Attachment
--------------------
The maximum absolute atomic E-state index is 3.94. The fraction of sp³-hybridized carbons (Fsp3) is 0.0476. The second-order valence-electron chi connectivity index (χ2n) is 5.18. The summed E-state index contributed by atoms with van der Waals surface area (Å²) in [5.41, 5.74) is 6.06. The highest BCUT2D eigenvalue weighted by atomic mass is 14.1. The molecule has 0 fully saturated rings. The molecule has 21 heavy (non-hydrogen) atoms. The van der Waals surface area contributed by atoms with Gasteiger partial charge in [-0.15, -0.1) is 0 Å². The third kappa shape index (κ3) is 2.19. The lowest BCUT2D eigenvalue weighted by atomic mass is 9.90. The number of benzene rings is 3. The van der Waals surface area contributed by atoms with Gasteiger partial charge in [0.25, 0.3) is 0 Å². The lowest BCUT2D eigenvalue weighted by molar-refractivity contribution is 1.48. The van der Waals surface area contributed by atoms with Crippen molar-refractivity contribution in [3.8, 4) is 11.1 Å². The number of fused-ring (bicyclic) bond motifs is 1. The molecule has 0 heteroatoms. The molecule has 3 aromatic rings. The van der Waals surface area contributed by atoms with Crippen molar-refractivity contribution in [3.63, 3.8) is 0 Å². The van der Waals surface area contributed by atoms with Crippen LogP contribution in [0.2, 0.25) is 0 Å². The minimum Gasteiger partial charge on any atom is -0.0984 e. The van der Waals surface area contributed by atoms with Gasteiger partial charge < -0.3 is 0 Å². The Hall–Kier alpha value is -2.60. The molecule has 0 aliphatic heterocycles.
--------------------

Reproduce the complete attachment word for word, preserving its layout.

The maximum absolute atomic E-state index is 3.94. The fraction of sp³-hybridized carbons (Fsp3) is 0.0476. The second-order valence-electron chi connectivity index (χ2n) is 5.18. The summed E-state index contributed by atoms with van der Waals surface area (Å²) in [5.41, 5.74) is 6.06. The highest BCUT2D eigenvalue weighted by atomic mass is 14.1. The molecule has 0 fully saturated rings. The molecule has 21 heavy (non-hydrogen) atoms. The van der Waals surface area contributed by atoms with Gasteiger partial charge in [-0.15, -0.1) is 0 Å². The third kappa shape index (κ3) is 2.19. The lowest BCUT2D eigenvalue weighted by atomic mass is 9.90. The number of benzene rings is 3. The van der Waals surface area contributed by atoms with Gasteiger partial charge in [0.25, 0.3) is 0 Å². The lowest BCUT2D eigenvalue weighted by molar-refractivity contribution is 1.48. The van der Waals surface area contributed by atoms with Crippen molar-refractivity contribution in [3.8, 4) is 11.1 Å². The number of fused-ring (bicyclic) bond motifs is 1. The molecule has 0 heteroatoms. The molecule has 3 aromatic rings. The van der Waals surface area contributed by atoms with Crippen molar-refractivity contribution in [3.63, 3.8) is 0 Å². The van der Waals surface area contributed by atoms with Crippen LogP contribution in [0.2, 0.25) is 0 Å². The minimum Gasteiger partial charge on any atom is -0.0984 e. The van der Waals surface area contributed by atoms with Gasteiger partial charge < -0.3 is 0 Å². The Hall–Kier alpha value is -2.60. The molecule has 0 aliphatic heterocycles.